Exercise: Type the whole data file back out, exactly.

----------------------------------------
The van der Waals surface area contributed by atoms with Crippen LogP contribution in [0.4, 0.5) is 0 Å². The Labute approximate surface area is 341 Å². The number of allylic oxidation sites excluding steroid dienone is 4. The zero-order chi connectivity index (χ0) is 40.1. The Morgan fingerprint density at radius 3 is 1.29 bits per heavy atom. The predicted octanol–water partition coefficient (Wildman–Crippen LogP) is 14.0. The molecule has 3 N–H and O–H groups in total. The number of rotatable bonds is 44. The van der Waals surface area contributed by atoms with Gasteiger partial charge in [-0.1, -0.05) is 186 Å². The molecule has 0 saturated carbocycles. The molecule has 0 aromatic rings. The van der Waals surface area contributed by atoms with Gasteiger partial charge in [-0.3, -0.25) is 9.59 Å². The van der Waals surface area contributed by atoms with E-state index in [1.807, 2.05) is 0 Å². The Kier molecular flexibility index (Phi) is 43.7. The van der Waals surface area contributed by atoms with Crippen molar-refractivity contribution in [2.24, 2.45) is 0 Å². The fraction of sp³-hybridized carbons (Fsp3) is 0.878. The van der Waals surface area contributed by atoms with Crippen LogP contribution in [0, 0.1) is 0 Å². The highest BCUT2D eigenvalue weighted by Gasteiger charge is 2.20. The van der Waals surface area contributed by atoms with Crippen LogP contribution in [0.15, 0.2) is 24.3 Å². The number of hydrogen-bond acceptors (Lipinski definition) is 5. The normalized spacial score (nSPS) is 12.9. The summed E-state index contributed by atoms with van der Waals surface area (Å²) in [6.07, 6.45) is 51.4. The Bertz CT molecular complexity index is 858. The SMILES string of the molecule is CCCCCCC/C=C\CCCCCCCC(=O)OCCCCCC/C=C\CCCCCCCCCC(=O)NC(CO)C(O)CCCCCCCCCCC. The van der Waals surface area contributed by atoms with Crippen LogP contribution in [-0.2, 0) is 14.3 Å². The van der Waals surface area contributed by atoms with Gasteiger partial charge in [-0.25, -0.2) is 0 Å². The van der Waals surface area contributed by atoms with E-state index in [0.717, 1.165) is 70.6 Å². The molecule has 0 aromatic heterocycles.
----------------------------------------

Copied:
The van der Waals surface area contributed by atoms with Crippen LogP contribution in [0.4, 0.5) is 0 Å². The Labute approximate surface area is 341 Å². The number of allylic oxidation sites excluding steroid dienone is 4. The zero-order chi connectivity index (χ0) is 40.1. The Morgan fingerprint density at radius 3 is 1.29 bits per heavy atom. The predicted octanol–water partition coefficient (Wildman–Crippen LogP) is 14.0. The molecule has 3 N–H and O–H groups in total. The number of rotatable bonds is 44. The van der Waals surface area contributed by atoms with Gasteiger partial charge in [-0.1, -0.05) is 186 Å². The molecule has 0 saturated carbocycles. The molecule has 0 aromatic rings. The van der Waals surface area contributed by atoms with Gasteiger partial charge in [-0.3, -0.25) is 9.59 Å². The van der Waals surface area contributed by atoms with E-state index in [1.807, 2.05) is 0 Å². The Kier molecular flexibility index (Phi) is 43.7. The van der Waals surface area contributed by atoms with Crippen molar-refractivity contribution in [2.24, 2.45) is 0 Å². The fraction of sp³-hybridized carbons (Fsp3) is 0.878. The van der Waals surface area contributed by atoms with Crippen LogP contribution in [0, 0.1) is 0 Å². The highest BCUT2D eigenvalue weighted by Gasteiger charge is 2.20. The van der Waals surface area contributed by atoms with Crippen LogP contribution in [0.15, 0.2) is 24.3 Å². The number of hydrogen-bond acceptors (Lipinski definition) is 5. The normalized spacial score (nSPS) is 12.9. The summed E-state index contributed by atoms with van der Waals surface area (Å²) in [6.07, 6.45) is 51.4. The Bertz CT molecular complexity index is 858. The SMILES string of the molecule is CCCCCCC/C=C\CCCCCCCC(=O)OCCCCCC/C=C\CCCCCCCCCC(=O)NC(CO)C(O)CCCCCCCCCCC. The van der Waals surface area contributed by atoms with Crippen LogP contribution in [-0.2, 0) is 14.3 Å². The van der Waals surface area contributed by atoms with Gasteiger partial charge in [-0.25, -0.2) is 0 Å². The van der Waals surface area contributed by atoms with E-state index in [0.717, 1.165) is 70.6 Å². The molecule has 0 aromatic heterocycles.